All those years of training eventually made Yao good enough to be drafted No. 1 overall, but even here, he was caught in the middle of a crossfire involving conflicting interests. His country nearly didn't allow him to go to the NBA, in part because of a marketing snafu between Nike, who had discovered him a few years earlier, and a company in China that had pressured Yao's mother into going over Nike's head to sign a deal allowing them to represent Yao. Eventually, it all worked out, but this was Yao's burden as he entered the league. Much like a son who inherits his father's business by default because of a tragedy, Yao was made into China's great big hope by others and had no choice but to play along.
Coming to Houston, a whole new set of challenges awaited. Yao needed to learn the language and the culture, and he needed to prove he was more than a curiosity. He struggled to pick up the speed of the pro game initially, as Shaquille O'Neal in particular took glee in dunking on him. Yao did not understand why Shaq felt the need to rub it in his face, and his confusion of the American player affected his play early on. At home, his mother had moved in, but had also become suffocating, stuck in a land she did not understand in a suburb of Houston to which she did not adjust well. Still, despite all this, Yao became a key player and one of the NBA's best centers. Like his entire life, he rolled with the punches quite well.
But then injuries began to strike, and matters were made worse because of Yao's devotion to his national team. If Yao was afforded any shred of individualism, he would have turned down playing those summers to get healthy. But that was not how his culture worked, and so he played willingly, out of a sense of duty and pride more than anything. Those experiences created two interesting phenomenons. Yao's play in the NBA was better than ever, but it was also much less frequent. He played at an MVP level in stages in 2006, 2007 and 2008, but missed 25, 34 and 27 games in those three years. Despite this, he fulfilled his duty and represented his country at the Beijing Olympic Games. He then had a relatively healthy year in which his team was better than ever, but then he fell awkwardly in Game 3 of a second-round series against the Lakers and was never the same.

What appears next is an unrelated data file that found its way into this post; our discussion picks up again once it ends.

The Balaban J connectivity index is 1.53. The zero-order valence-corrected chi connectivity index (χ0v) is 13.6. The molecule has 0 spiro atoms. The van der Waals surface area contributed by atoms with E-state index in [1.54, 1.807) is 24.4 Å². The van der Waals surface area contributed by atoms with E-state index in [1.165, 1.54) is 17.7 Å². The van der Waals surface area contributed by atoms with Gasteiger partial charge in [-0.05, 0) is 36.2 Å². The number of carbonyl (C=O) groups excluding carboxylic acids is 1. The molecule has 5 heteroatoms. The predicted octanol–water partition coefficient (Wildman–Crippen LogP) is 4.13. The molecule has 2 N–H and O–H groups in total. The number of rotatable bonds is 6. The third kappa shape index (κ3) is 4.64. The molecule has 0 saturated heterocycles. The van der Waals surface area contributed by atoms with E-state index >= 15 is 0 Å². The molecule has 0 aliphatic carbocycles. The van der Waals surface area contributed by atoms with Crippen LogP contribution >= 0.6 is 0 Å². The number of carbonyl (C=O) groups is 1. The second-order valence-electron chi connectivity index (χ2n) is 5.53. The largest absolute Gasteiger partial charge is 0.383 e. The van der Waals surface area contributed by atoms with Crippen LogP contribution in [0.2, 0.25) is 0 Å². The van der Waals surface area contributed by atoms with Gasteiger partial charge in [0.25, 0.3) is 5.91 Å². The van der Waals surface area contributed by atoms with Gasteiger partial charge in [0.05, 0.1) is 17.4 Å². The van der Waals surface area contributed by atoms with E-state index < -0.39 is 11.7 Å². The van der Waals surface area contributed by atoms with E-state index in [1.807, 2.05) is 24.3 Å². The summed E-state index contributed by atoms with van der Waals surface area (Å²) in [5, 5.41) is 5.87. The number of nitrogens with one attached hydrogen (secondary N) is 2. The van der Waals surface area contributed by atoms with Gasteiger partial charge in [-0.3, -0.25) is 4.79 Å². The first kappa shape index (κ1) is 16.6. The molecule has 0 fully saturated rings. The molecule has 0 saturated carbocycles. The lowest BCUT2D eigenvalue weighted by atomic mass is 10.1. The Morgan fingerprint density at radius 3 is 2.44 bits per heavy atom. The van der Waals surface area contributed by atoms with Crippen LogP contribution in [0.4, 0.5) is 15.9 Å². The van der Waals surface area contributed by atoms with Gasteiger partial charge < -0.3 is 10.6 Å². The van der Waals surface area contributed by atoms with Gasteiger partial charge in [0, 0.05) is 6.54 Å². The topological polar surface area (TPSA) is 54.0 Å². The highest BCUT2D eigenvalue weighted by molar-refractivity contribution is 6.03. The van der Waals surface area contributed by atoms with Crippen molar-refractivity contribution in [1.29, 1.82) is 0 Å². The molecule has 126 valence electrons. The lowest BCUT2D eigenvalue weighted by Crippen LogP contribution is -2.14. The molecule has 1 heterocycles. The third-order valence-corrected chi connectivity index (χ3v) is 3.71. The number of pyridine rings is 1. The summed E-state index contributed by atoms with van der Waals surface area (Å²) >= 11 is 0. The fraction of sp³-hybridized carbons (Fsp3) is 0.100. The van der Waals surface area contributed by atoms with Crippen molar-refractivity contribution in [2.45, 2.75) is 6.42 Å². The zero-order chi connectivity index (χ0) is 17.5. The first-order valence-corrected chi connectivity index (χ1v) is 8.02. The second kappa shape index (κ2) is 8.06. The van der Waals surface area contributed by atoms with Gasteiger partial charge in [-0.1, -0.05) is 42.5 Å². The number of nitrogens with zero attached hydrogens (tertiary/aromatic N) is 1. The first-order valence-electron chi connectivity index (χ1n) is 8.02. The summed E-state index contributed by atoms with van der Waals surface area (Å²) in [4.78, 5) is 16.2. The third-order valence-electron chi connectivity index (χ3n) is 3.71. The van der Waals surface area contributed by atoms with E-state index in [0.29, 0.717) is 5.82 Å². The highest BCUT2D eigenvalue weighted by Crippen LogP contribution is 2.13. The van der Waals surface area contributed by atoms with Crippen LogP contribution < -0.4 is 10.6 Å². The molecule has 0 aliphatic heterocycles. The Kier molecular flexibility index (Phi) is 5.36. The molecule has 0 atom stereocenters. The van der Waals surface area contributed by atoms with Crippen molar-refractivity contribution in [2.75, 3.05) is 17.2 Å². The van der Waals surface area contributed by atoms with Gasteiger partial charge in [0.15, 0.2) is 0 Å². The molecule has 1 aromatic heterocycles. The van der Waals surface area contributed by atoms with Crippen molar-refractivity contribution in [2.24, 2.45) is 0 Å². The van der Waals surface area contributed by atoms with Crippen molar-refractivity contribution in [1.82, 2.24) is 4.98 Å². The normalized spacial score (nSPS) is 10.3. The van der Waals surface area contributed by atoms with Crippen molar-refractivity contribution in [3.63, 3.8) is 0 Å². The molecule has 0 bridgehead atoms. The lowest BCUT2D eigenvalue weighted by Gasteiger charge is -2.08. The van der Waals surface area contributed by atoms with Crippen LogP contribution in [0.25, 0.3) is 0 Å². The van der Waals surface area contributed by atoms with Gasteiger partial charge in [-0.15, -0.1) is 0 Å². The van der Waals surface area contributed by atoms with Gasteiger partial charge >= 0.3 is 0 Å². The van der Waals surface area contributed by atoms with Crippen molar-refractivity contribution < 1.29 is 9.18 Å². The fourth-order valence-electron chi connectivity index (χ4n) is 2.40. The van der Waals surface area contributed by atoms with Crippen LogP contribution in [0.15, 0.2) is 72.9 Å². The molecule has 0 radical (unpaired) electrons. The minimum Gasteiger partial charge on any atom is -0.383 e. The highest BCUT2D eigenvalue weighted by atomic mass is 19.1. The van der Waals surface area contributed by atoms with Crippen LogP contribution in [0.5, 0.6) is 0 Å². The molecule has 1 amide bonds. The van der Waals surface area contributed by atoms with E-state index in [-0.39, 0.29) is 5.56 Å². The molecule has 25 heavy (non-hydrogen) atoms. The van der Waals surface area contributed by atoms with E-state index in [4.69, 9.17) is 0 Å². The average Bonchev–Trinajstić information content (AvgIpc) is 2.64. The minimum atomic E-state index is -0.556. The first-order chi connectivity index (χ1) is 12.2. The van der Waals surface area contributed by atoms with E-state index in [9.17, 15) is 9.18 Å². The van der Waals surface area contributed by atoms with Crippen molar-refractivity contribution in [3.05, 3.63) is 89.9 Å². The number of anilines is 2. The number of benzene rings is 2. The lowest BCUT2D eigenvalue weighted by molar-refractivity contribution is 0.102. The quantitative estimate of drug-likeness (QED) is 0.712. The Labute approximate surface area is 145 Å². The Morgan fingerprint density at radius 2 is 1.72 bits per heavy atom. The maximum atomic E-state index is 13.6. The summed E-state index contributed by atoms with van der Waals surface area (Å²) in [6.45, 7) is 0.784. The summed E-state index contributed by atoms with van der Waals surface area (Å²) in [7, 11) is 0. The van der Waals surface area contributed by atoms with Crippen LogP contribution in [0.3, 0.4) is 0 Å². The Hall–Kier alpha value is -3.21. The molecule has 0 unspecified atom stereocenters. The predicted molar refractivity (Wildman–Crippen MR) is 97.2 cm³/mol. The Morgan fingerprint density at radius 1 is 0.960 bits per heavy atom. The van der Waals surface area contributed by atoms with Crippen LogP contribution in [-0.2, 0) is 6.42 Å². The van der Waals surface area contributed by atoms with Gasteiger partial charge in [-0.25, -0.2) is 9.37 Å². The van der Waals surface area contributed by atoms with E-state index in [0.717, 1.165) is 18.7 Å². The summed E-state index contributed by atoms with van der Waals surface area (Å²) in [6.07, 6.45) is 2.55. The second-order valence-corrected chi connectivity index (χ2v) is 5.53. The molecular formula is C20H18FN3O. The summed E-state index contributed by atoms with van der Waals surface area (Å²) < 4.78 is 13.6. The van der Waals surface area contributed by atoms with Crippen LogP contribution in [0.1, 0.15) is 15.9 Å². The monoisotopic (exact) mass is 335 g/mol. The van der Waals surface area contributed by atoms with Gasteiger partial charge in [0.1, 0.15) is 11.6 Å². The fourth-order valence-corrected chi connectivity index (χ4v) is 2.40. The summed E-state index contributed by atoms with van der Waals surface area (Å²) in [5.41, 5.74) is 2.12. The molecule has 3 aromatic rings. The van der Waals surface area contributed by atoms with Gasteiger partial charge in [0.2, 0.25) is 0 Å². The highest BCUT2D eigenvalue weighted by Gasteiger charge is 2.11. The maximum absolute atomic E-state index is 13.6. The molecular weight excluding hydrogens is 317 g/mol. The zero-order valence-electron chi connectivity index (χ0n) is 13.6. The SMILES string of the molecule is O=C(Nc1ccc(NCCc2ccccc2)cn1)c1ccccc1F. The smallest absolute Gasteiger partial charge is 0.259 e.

The Rockets did everything to try to get him back to his old self. They hired specialists. They worked with him for hours every day, going through the same process each time. They made sure to hire people at the top of their fields to make Yao right. While the rest of the Rockets went through training camp, Yao had as many as four people massaging his body to make him right. The Rockets even crafted a careful plan to only play him half the game, a unique situation that could have easily thrown off the entire rhythm of the team.
Alas, it did not work, and after the spill in Washington, that was the end. Friday's news just made it official. It was only a matter of when, not if, Yao Ming would end his career too soon.
Ultimately, the tragedy of Yao Ming is that he was always operating based on others' expectations of him. Growing up, he was the Great Athletic Hope of China. Once he reached the NBA, he was the Great Curiosity. Eventually, once he exhibited some professional success, he was the Great Ambassador for the game and the Great Diplomat for his country. Even at the end of his career, he was the Great Experiment, with the Rockets turning him into that in their attempt to keep his brittle body available for the long run.
Had Yao stayed healthy, though, the hope is he could have eventually been known simply as Yao Ming. Whether he would have embraced that process like any other professional player is an open question, of course. Ultimately, Yao was fine with operating based on others' expectations. He was willing to work hard to stay a pro, but there's certainly a feeling of relief washing over him knowing that he doesn't have to carry such a heavy burden anymore. Indeed, when Sam Amick (then of Fanhouse) talked to him during his recovery from injury last summer, Yao specified that one day, the pain would be too much.
"I'm going to still try hard to get back," he said then. "But I know if one day is the day, then that's the day. It's just a matter of time."
That day has arrived, and Yao is probably happier about it than we are. Given his cultural background, it's worth wondering whether he ever could have really carved out a legacy independent of symbolism. He probably wouldn't have cared if he's remembered more for his presence off the court than his play on it.
But as a fan of basketball, I care. Given all he did for the game, it would have been appropriate to see him get the chance to go from symbol to concept like so many of his peers.